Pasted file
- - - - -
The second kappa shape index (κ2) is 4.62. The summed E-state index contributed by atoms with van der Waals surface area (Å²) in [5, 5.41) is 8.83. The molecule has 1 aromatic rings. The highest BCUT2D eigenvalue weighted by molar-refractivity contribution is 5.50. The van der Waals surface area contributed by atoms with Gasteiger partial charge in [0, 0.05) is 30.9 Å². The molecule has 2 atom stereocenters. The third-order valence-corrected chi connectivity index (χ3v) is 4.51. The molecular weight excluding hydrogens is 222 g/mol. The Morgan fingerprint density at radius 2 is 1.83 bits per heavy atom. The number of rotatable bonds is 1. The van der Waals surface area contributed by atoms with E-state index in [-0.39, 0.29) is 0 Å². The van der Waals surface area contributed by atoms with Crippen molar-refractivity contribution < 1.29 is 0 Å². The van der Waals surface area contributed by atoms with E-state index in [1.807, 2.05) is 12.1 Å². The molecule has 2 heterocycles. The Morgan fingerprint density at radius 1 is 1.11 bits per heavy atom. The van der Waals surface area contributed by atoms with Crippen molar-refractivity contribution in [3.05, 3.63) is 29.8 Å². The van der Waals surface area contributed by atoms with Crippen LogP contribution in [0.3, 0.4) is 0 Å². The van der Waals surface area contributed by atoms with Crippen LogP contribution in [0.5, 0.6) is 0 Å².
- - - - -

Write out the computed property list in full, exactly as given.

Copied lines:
The second kappa shape index (κ2) is 4.62. The summed E-state index contributed by atoms with van der Waals surface area (Å²) in [5, 5.41) is 8.83. The molecule has 1 aromatic rings. The highest BCUT2D eigenvalue weighted by molar-refractivity contribution is 5.50. The van der Waals surface area contributed by atoms with Gasteiger partial charge in [0, 0.05) is 30.9 Å². The molecule has 2 atom stereocenters. The third-order valence-corrected chi connectivity index (χ3v) is 4.51. The molecular weight excluding hydrogens is 222 g/mol. The Morgan fingerprint density at radius 2 is 1.83 bits per heavy atom. The number of rotatable bonds is 1. The van der Waals surface area contributed by atoms with E-state index in [-0.39, 0.29) is 0 Å². The van der Waals surface area contributed by atoms with Crippen molar-refractivity contribution < 1.29 is 0 Å². The van der Waals surface area contributed by atoms with E-state index in [1.807, 2.05) is 12.1 Å². The molecule has 2 heterocycles. The Morgan fingerprint density at radius 1 is 1.11 bits per heavy atom. The van der Waals surface area contributed by atoms with Crippen molar-refractivity contribution in [3.05, 3.63) is 29.8 Å². The van der Waals surface area contributed by atoms with Crippen LogP contribution in [0.3, 0.4) is 0 Å². The van der Waals surface area contributed by atoms with Crippen LogP contribution in [0.5, 0.6) is 0 Å².